Canada's infrastructure, coastal communities most at risk from climate change: government study

FILE PHOTO: A salmon jumps out of the water while feeding as sports fishermen cruise by at the mouth of Capilano River in West Vancouver, British Columbia October 9, 2012. REUTERS/Andy Clark

TORONTO (Reuters) - Canada’s physical infrastructure and coastal communities could face significant damage over the next 20 years and top the list of areas most at risk by climate change, a government-backed study released on Thursday showed.

The study was commissioned by the Treasury Board of Canada Secretariat, the federal body in charge of government spending, and carried out by the Council of Canadian Academies (CCA), a nonprofit group that convenes academic experts for research purposes.

“Canada’s unique geographic, environmental, and social identity shapes the hazards that it faces and its exposure to climate-related risks,” Eric M. Meslin, president and CEO of the CCA, said in the press release.

The report is the first of its kind to prioritize the Canadian government’s response to climate change, according to the CCA. A study from Environment and Climate Change Canada published in April found Canada is experiencing effects of climate change at double the global rate.

Climate change has been a polarizing issue in the run up to Canada’s federal election in October. Prime Minister Justin Trudeau’s Liberal Party supporters rank it among their top concerns, while Conservative Party leader Andrew Scheer’s backers put it near the bottom of their list of priorities.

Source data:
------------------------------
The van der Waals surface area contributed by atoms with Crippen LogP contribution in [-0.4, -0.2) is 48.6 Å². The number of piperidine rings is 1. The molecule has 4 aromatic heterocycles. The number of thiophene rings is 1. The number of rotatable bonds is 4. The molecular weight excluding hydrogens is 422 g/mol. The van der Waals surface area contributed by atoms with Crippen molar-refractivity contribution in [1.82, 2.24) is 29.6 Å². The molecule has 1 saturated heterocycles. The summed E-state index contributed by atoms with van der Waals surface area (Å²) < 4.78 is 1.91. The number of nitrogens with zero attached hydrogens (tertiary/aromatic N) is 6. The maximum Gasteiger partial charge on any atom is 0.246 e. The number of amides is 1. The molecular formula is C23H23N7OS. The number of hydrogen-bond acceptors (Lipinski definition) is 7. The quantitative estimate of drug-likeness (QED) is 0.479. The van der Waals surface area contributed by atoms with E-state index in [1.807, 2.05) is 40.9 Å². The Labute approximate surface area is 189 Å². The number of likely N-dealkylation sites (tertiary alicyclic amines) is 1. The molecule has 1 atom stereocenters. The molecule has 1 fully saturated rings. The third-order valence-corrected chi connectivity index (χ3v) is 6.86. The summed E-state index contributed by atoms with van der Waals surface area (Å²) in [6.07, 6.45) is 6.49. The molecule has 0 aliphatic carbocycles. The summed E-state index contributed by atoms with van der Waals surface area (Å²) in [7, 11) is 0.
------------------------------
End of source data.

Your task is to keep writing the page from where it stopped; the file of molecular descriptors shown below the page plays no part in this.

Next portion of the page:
The report identified a total of 12 risk areas Canada faces in the next 20 years. In addition to physical infrastructure and coastal communities, other areas highlighted as top risks include human health and wellness, ecosystems and fisheries.

“All 12 risk areas could lead to significant losses, damages, or disruptions over a 20-year timeframe,” the report said.

The CCA assembled a panel of seven experts from the fields of economics, human health, earth sciences, social sciences, and climate change adaptation and risk assessment.

“This report represents a high-level approach to prioritizing those risks, which we hope will help inform decision making about adaptation strategies,” Meslin said.

Reporting by Moira Warburton; editing by Diane Craft